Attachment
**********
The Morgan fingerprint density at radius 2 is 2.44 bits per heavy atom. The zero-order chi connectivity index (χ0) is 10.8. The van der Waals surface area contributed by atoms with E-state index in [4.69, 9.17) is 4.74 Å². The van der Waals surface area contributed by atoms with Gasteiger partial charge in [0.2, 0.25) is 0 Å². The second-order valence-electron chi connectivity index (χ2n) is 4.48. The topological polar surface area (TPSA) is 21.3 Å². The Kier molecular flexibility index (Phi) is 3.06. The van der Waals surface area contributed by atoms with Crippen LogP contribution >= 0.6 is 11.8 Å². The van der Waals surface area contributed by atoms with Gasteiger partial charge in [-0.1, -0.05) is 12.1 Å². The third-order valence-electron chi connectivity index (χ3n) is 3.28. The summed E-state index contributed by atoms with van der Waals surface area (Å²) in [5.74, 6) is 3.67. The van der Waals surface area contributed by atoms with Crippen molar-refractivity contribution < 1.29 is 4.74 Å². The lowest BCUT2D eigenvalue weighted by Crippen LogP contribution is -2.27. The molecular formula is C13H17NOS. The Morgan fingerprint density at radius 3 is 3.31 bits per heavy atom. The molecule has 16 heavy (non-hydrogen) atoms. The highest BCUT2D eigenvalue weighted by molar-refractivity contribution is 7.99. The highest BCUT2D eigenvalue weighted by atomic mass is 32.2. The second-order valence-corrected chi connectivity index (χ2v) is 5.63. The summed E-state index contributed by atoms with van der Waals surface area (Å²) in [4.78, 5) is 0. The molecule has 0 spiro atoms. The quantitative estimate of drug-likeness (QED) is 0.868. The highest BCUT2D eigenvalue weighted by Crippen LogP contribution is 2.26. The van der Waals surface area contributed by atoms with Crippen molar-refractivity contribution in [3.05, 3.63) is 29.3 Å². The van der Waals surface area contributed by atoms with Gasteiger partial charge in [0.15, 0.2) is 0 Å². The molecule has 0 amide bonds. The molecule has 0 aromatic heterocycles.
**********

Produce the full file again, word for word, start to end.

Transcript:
The Morgan fingerprint density at radius 2 is 2.44 bits per heavy atom. The zero-order chi connectivity index (χ0) is 10.8. The van der Waals surface area contributed by atoms with E-state index in [4.69, 9.17) is 4.74 Å². The van der Waals surface area contributed by atoms with Gasteiger partial charge in [0.2, 0.25) is 0 Å². The second-order valence-electron chi connectivity index (χ2n) is 4.48. The topological polar surface area (TPSA) is 21.3 Å². The Kier molecular flexibility index (Phi) is 3.06. The van der Waals surface area contributed by atoms with Crippen LogP contribution >= 0.6 is 11.8 Å². The van der Waals surface area contributed by atoms with Gasteiger partial charge in [-0.1, -0.05) is 12.1 Å². The third-order valence-electron chi connectivity index (χ3n) is 3.28. The summed E-state index contributed by atoms with van der Waals surface area (Å²) in [5.74, 6) is 3.67. The van der Waals surface area contributed by atoms with Crippen molar-refractivity contribution < 1.29 is 4.74 Å². The lowest BCUT2D eigenvalue weighted by Crippen LogP contribution is -2.27. The molecular formula is C13H17NOS. The Morgan fingerprint density at radius 3 is 3.31 bits per heavy atom. The molecule has 16 heavy (non-hydrogen) atoms. The highest BCUT2D eigenvalue weighted by molar-refractivity contribution is 7.99. The highest BCUT2D eigenvalue weighted by atomic mass is 32.2. The second-order valence-corrected chi connectivity index (χ2v) is 5.63. The summed E-state index contributed by atoms with van der Waals surface area (Å²) in [4.78, 5) is 0. The molecule has 0 spiro atoms. The quantitative estimate of drug-likeness (QED) is 0.868. The highest BCUT2D eigenvalue weighted by Crippen LogP contribution is 2.26. The van der Waals surface area contributed by atoms with Crippen molar-refractivity contribution in [3.05, 3.63) is 29.3 Å². The van der Waals surface area contributed by atoms with Gasteiger partial charge in [0.15, 0.2) is 0 Å². The molecule has 0 amide bonds. The molecule has 0 aromatic heterocycles.